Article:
Marijuana in the Workplace
The legal landscape surrounding marijuana in the
workplace is dynamic and changing quickly. Employers must navigate both the
federal and state statues and new court decisions when developing
substance-abuse policies and drug testing practices around cannabis.
The United States
law treats two different species of cannabis; marijuana and hemp, very
differently. The federal Controlled Substances Act (CSA) has labeled marijuana a
Schedule I narcotic, and it has high potential for abuse and no accepted
medical use. The CSA prevents the production, distribution, and use of
marijuana. In contrast to federal law, 33 states and Washington DC allow
for medical marijuana purposes, and 10 states permit full recreational use, and
an increasing number of states are allowing medical use of CBD with THC levels below
.3 percent for medical use.
Marijuana in the Workplace
In previous jurisdictions employers that have fired or
refused to hire medical marijuana patients have been sued for discrimination
under the appropriate state laws. Employers often argue that federal laws
prohibit medical marijuana use, therefore, state law can’t protect employees.
Some courts agree with this, some do not. In one of the first cases surrounding
this issue, the Oregon Supreme Court found that the employee was unlawfully
discriminated against for using medical marijuana in accordance with the Oregon
Medical Marijuana Act. The employer challenged the Oregon Bureau of Labor and
Industries’, the court then implied that a conflict between federal and state
laws exists “when it is physically impossible to comply with both state
and federal law” or when the state law works as a barrier to the
achievement and execution of the federal law. In the end, they concluded
that since the state law authorizes medical marijuana use and the CSA prohibits
it, that the Oregon law served as an obstacle to CSA enforcement. Therefore,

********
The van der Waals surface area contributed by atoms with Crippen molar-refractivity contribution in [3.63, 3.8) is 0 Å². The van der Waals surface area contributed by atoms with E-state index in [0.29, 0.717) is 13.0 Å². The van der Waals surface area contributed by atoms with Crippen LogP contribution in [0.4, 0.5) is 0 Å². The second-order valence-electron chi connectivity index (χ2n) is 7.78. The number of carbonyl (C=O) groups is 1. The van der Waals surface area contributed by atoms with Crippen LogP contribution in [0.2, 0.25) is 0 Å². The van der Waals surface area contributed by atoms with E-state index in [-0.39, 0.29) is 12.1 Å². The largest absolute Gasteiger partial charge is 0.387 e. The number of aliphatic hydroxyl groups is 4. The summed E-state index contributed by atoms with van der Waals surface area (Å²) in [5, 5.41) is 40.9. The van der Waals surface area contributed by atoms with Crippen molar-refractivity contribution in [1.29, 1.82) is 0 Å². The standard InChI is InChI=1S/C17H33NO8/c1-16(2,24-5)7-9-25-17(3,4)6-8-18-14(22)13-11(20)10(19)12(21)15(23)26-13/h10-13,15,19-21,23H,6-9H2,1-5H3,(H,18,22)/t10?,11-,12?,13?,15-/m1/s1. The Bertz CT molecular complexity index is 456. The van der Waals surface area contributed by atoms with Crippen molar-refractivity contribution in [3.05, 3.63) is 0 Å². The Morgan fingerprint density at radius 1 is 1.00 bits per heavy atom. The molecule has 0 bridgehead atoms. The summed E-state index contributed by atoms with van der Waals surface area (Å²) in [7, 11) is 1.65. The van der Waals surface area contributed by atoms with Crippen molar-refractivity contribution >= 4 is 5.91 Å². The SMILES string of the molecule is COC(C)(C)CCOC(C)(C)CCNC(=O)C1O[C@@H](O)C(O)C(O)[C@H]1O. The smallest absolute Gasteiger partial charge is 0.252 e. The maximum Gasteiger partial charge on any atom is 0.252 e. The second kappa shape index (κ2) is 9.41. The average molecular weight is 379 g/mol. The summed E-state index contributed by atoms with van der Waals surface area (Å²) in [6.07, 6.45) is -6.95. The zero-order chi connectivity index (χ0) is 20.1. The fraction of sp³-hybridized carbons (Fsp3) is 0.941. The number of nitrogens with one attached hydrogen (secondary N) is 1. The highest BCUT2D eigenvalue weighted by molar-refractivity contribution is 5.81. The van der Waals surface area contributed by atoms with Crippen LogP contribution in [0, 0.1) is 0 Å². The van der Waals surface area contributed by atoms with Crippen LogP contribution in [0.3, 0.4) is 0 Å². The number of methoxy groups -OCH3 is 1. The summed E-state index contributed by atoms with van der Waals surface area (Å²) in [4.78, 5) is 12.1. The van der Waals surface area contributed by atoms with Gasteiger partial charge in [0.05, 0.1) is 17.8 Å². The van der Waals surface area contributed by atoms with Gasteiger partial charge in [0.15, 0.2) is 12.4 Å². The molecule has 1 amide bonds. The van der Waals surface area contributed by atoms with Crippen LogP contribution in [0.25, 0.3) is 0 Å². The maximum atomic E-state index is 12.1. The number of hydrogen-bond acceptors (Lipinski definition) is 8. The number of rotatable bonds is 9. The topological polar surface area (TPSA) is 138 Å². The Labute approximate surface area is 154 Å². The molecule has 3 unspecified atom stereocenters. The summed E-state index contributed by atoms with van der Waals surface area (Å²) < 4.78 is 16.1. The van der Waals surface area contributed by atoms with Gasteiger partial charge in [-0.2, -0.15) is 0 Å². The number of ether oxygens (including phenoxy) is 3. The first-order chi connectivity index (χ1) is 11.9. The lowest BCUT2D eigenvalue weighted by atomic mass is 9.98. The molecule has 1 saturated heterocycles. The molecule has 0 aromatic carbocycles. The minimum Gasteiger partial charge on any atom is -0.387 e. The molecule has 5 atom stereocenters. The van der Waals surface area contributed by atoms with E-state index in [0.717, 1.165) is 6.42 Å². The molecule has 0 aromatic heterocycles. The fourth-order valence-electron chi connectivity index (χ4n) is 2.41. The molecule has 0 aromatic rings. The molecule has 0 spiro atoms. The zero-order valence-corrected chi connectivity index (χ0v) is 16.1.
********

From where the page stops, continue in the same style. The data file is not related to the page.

the court ruled that the CSA pre-empted state law. Several other decisions likewise
have found that the CSA pre-empts state law and therefore employers do not need
to permit medical marijuana use.
In 2016, the U.S. District Court for the District of New
Mexico similarly ruled in Garcia v. Tractor Supply Co. that the
state’s medical marijuana law did not require an employer to accommodate an
employee’s use of medical marijuana.
Is Change Afoot?
Recent court opinions suggest a change in direction on
the pre-emption issue. In 2017, Noffsinger V. SSC Niantic Operating Co. LLC,
the court ruled that employers cannot claim federal pre-emption to avoid
discrimination lawsuits brought by employees who use medical marijuana. The
employee working for Noffsinger had post-traumatic stress disorder, which
protects her under Connecticut’s Palliative Use of Marijuana Act (PUMA).
employers from discriminating against qualifying patients. The employee received a conditional job offer
requiring her to pass a drug screening. She told the employer she could not
pass the test because she used medical marijuana supplements at night. She said
it would not affect her performance during the day.
The employer nevertheless rescinded the offer, and the
employee filed suit alleging a violation of PUMA. The employer argued that
federal laws, including the CSA, pre-empted PUMA’s discrimination protections.
The court ultimately held that the CSA does not speak to
the issue of employing marijuana users, so the CSA could not be viewed as
intending to pre-empt state laws like PUMA, which explicitly protect medical
marijuana users from employment discrimination.
Tips for Employers
Zero-tolerance drug policy’s need to be given a second
thought. Employers may no longer be able to prohibit cannabis use across the
board simply because it is illegal under the CSA.
Navigating between state laws and federal laws can be
difficult, Converge HR Solutions has trained HR professionals that help establish
policies and procedures for your employees to follow. You can call us at
610-296-8550 or email us at email@example.com for assistance.
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